The Milky Way galaxy ripped apart an ancient star cluster born in the early universe and stole its suns two billion years ago, according to a study published in Nature on Wednesday.
These globular clusters are fairly common, and typically found on the fringes of galaxies. The Milky Way is orbited by about 150 such clusters each containing about a million stars. These spherical structures can fall apart as a nearby galaxy’s gravitational forces tug on the stars, like a ball of yarn unraveling.
That process, known as tidal stripping, resulted in our galaxy snaffling hundreds of thousands of stars from a globular cluster billions of years ago, astrophysicists now reckon. The scientists came to that conclusion after studying the Milky Way's Phoenix constellation and observing it had been smeared across space from a ball of stars to a long streak, a telltale sign it was once a kidnapped globular cluster.
“The longer a globular cluster orbits, the more the forces of the galaxy can strip stars off, with the entire cluster dissolving into a long stream before completely dispersing,” Geraint Lewis, lead author of a paper describing the study, and a physics professor at Australia's University of Sydney, explained to The Register.
“This is the stage we find Phoenix at. It is 27,000 light years long, but only 150 light years across, and so has been drawn from a sphere into a long piece of spaghetti, the unmistakable sign that it is being torn apart by the Milky Way.”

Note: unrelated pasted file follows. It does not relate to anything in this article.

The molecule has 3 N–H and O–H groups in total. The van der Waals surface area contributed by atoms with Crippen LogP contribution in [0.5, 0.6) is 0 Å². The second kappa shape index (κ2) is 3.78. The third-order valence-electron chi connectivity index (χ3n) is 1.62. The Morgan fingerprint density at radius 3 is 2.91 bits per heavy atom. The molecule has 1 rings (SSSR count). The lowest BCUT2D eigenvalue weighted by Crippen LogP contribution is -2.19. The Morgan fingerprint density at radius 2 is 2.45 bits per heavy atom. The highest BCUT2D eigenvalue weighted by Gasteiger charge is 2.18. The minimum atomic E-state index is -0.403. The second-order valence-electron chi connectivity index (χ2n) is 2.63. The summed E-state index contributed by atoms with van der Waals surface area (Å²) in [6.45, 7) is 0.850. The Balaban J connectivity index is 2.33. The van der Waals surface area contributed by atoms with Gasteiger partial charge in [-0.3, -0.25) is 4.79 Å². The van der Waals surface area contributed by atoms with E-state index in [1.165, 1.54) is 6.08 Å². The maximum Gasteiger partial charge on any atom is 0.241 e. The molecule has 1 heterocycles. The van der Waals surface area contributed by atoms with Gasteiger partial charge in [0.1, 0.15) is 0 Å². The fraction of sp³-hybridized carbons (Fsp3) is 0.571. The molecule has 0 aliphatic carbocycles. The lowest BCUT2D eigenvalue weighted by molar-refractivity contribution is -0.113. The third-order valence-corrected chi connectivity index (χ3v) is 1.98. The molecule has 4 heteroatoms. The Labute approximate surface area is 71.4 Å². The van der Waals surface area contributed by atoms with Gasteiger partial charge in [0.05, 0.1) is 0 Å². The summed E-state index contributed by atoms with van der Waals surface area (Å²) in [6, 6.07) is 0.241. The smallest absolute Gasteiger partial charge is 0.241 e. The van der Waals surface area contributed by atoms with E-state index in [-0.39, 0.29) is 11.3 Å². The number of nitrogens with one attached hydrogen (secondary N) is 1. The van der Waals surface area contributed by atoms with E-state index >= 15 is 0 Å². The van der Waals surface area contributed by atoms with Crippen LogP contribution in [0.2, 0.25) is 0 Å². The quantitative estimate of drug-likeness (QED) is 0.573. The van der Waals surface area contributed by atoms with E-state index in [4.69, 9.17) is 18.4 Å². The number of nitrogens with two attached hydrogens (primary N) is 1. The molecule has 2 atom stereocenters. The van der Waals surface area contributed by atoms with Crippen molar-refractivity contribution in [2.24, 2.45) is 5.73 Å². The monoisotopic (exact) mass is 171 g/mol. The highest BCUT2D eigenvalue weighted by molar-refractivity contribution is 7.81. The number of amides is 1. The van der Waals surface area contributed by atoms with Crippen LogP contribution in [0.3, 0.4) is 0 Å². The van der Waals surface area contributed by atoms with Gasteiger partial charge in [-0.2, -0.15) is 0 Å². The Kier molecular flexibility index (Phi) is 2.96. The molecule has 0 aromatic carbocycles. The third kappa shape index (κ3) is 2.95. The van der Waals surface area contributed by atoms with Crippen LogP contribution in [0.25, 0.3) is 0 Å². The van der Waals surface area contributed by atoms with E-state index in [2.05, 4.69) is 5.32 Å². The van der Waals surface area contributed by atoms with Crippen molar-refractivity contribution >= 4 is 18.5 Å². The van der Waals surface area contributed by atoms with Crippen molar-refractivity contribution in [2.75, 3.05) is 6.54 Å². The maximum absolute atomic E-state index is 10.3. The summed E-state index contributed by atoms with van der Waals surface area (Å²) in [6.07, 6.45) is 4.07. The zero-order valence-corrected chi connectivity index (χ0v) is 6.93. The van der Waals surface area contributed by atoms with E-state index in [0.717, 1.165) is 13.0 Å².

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What’s surprising about this particular case of galactic cannibalism, however, is that the globular cluster that the Phoenix stars once belonged to appears to be much older than the other clusters in the Milky Way.
"This stream comes from a cluster that, by our understanding, shouldn't have existed," said paper co-author Daniel Zucker, an associate professor of astronomy at Australia's Macquarie University.
"One possible explanation is that the Phoenix Stream represents the last of its kind, the remnant of a population of globular clusters that was born in radically different environments to those we see today," added Ting Li, co-author of the paper and a postdoctoral fellow at Carnegie Observatories.
It’s difficult to find out the exact age of these stars, though their lack of elements heavier than hydrogen and helium are a sign of their primordial nature. After the Big Bang, the universe contained only the simplest atoms, like hydrogen and helium. Heavier elements, like calcium, oxygen, and various metals are only found in later generations of stars.
The lack of complex elements in the Phoenix stream suggest that they came from an ancient population of globular clusters. “Aging stars in a globular cluster is tricky, but we know that the ones we see orbiting the Milky Way are old, formed in the first few billion years after the Big Bang. The fact that the Phoenix Stream appears to lack the quantity of elements seen in the existing globular clusters suggests that it is at least as old and quite probably older than these,” Lewis said.
The team believes that studying the globular cluster could unlock secrets to how the Milky Way formed over time. “Like all good research, we are left with more questions than answers and we really need to work out how Phoenix fits into the overall picture of the life of the Milky Way,” he added. Li told El Reg that it’s possible that the Phoenix stars were once in a globular cluster orbiting a satellite galaxy that was torn apart by the Milky Way.
“The ultimate goal is to understand how the Milky Way arose from the featureless universe that existed just [after] the Big Bang,” Lewis concluded. ®